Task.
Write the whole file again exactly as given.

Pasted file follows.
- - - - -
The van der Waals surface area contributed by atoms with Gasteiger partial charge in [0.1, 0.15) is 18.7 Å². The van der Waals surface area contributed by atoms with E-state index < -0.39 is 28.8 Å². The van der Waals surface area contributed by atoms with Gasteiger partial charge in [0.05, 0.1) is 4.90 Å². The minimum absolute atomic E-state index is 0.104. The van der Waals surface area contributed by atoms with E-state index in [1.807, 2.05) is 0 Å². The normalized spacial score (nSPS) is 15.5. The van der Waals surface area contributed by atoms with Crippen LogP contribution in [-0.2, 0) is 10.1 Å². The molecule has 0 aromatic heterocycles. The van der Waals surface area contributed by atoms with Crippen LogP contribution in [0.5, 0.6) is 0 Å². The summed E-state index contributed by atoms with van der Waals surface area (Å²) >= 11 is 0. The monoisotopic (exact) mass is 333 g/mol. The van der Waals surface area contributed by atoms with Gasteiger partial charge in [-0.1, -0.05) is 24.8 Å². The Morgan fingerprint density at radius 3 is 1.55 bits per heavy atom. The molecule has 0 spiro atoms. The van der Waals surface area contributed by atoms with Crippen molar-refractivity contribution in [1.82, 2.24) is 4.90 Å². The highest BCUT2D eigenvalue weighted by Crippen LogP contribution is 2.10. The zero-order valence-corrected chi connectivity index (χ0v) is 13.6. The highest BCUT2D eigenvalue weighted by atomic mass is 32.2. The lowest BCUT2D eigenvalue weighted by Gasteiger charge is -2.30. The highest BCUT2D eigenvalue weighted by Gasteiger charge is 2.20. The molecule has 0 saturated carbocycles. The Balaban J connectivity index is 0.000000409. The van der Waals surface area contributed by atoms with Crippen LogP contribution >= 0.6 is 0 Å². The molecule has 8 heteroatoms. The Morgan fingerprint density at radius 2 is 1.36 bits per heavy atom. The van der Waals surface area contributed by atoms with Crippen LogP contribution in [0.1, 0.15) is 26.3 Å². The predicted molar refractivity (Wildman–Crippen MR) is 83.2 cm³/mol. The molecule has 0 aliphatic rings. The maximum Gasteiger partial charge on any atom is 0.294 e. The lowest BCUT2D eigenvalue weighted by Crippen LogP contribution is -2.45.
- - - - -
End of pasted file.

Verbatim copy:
The van der Waals surface area contributed by atoms with Gasteiger partial charge in [0.1, 0.15) is 18.7 Å². The van der Waals surface area contributed by atoms with E-state index < -0.39 is 28.8 Å². The van der Waals surface area contributed by atoms with Gasteiger partial charge in [0.05, 0.1) is 4.90 Å². The minimum absolute atomic E-state index is 0.104. The van der Waals surface area contributed by atoms with E-state index in [1.807, 2.05) is 0 Å². The normalized spacial score (nSPS) is 15.5. The van der Waals surface area contributed by atoms with Crippen LogP contribution in [-0.2, 0) is 10.1 Å². The molecule has 0 aromatic heterocycles. The van der Waals surface area contributed by atoms with Crippen LogP contribution in [0.5, 0.6) is 0 Å². The summed E-state index contributed by atoms with van der Waals surface area (Å²) >= 11 is 0. The monoisotopic (exact) mass is 333 g/mol. The van der Waals surface area contributed by atoms with Gasteiger partial charge in [-0.1, -0.05) is 24.8 Å². The Morgan fingerprint density at radius 3 is 1.55 bits per heavy atom. The molecule has 0 spiro atoms. The van der Waals surface area contributed by atoms with Crippen molar-refractivity contribution in [1.82, 2.24) is 4.90 Å². The highest BCUT2D eigenvalue weighted by Crippen LogP contribution is 2.10. The zero-order valence-corrected chi connectivity index (χ0v) is 13.6. The highest BCUT2D eigenvalue weighted by atomic mass is 32.2. The lowest BCUT2D eigenvalue weighted by Gasteiger charge is -2.30. The highest BCUT2D eigenvalue weighted by Gasteiger charge is 2.20. The molecule has 0 saturated carbocycles. The Balaban J connectivity index is 0.000000409. The van der Waals surface area contributed by atoms with Crippen LogP contribution >= 0.6 is 0 Å². The molecule has 8 heteroatoms. The Morgan fingerprint density at radius 2 is 1.36 bits per heavy atom. The van der Waals surface area contributed by atoms with Crippen LogP contribution in [0.1, 0.15) is 26.3 Å². The predicted molar refractivity (Wildman–Crippen MR) is 83.2 cm³/mol. The molecule has 0 aliphatic rings. The maximum Gasteiger partial charge on any atom is 0.294 e. The lowest BCUT2D eigenvalue weighted by Crippen LogP contribution is -2.45.